In the late 19th century the richest man in the world was the Nizam of Hyderabad. His prime minister built a particularly magnificent palace on the hill overlooking the city, but the building work was so lavish that it bankrupted the minister and the palace was taken over by the Nizam in 1898. Abandoned for many years after Indian independence, it was taken over by Taj Hotels in 2005 and has been meticulously restored, reopening as a luxury hotel in late 2010.

The palace is at such a height that red kites soar on the thermals just at eye level when you look out from its garden; such a setting demands a fine restaurant to match. Adaa (“elegance” in Urdu) is the flagship
restaurant of the hotel, and although it has a smart dining room, outdoor dining is the way to go. The restaurant terrace has a superb view, 2,000ft up on a hill overlooking the city.

Its head chef is Arun Saundaraj, who has worked for over 20 years in many Taj properties. The menu specialises in Hyderabadi dishes, but also ranges widely across the regional cuisines of India, with over two dozen chefs drawn from across the sub-continent.

The meal begin with tandoori scampi, with superbly tender large prawns, marinated and then cooked in a charcoal-fired tandoor. The spicing of the marinade is subtle and does not overwhelm the palate.

This being Hyderabad, biryani is a key dish. Biryani has Persian origins and the word comes from the Farsi word birian, meaning “fried before cooking”. There are different versions to be found across India, but the most famous biryanis are from Hyderabad, other regional variations including those of Calcutta, Malabar and Lucknow.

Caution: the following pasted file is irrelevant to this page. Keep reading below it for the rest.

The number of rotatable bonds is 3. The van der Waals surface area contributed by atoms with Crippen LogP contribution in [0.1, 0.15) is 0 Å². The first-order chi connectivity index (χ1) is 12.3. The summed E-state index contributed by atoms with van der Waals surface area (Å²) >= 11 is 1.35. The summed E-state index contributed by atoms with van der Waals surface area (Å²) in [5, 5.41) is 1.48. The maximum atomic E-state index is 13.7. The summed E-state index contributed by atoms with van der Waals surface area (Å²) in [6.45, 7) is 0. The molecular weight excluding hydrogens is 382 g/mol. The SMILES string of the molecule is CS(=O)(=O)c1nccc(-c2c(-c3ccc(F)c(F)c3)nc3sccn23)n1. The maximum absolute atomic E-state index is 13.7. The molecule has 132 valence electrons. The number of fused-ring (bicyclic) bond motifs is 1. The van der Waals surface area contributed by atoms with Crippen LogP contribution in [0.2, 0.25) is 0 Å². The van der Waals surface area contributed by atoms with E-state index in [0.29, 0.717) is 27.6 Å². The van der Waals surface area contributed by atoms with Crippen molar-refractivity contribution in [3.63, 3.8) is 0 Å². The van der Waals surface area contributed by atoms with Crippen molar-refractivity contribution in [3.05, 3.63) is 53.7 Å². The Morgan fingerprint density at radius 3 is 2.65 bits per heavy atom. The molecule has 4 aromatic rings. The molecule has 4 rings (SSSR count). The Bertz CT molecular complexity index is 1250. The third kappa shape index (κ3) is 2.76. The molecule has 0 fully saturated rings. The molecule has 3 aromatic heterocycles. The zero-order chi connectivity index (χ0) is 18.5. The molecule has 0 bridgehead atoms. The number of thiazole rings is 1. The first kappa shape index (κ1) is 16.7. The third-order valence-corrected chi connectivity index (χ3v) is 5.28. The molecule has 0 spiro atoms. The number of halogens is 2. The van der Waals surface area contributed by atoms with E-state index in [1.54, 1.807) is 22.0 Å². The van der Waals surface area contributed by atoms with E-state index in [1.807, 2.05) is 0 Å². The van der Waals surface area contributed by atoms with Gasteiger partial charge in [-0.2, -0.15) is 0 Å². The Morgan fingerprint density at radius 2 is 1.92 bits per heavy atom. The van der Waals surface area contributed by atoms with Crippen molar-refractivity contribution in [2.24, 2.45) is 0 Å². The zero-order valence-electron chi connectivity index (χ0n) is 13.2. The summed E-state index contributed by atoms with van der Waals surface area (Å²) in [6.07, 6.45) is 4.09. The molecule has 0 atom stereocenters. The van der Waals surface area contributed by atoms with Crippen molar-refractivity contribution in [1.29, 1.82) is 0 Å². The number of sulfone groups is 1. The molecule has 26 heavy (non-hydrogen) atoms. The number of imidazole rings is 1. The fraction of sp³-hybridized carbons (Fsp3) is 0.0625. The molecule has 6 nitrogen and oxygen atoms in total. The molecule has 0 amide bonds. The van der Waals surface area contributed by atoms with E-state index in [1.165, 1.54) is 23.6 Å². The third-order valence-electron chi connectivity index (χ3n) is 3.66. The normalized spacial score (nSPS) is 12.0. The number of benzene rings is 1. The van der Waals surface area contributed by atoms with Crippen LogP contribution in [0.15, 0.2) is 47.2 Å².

Chicken or lamb biryani is prepared in a large pot sealed with pastry and transferred to a smaller copper pan for serving at the table. The rice is superb, fragrant and light in texture, the grains well-defined, suffused with a delicate blend of spices such as cardamom. The meat within the biyani is a revelation, very tender and completely avoiding the problem of drying out that so often afflicts lesser versions of this dish.

Another fine dish served here is prawn malabar, with tender prawns and sauce with a lively citrus freshness. A specialty is patthar ka gosht, extremely tender escalopes of kid lamb cooked on a granite block after two stages of marinating.

Vegetarian dishes here also get plenty of attention. Mixed vegetables are prepared in a little copper pan topped with a layer of pastry to seal in the flavour, the pastry cut open at the table, releasing an attractive aroma and revealing vegetables that are tender and lightly spiced. Cauliflower florets are cut into shreds rather than larger pieces, served with a lively sauce including fresh curry leaves.

Black dhal was also excellent, its firm texture a delightful contrast to the wateriness that can often afflict this dish, with a slight smoky hint to its flavour. I was particularly impressed with bhindi, a dish that very few restaurants get right. So often it arrives as a sludgy mess, but here the okra was chopped fine and then lightly fried, arriving at the table with firm texture; a really superb bhindi. Of the breads I most enjoyed the excellent paratha and tandoori roti, the roti having a lovely light smoky note from the charcoal tandoor.

Desserts are not neglected either: a little sorbet of mango and passion fruit would have happily graced the table of a top French restaurant, with lovely smooth texture but also tremendous fruit flavour. The other sorbets I tried, made in both a Pacojet and a specialist sorbet maker, were also superb.

Overall, this was a terrific experience. Over several meals during my stay I was able to try most of the menu options and the standard of cooking was consistently high. The best dishes, such as the tandoori
scampi, the biriani and the bhindi were absolutely top drawer and there were no significant errors across a large number of dishes tried. In my 16 trips to India the food at Adaa is up there with the very finest that I have eaten across this fascinating country.


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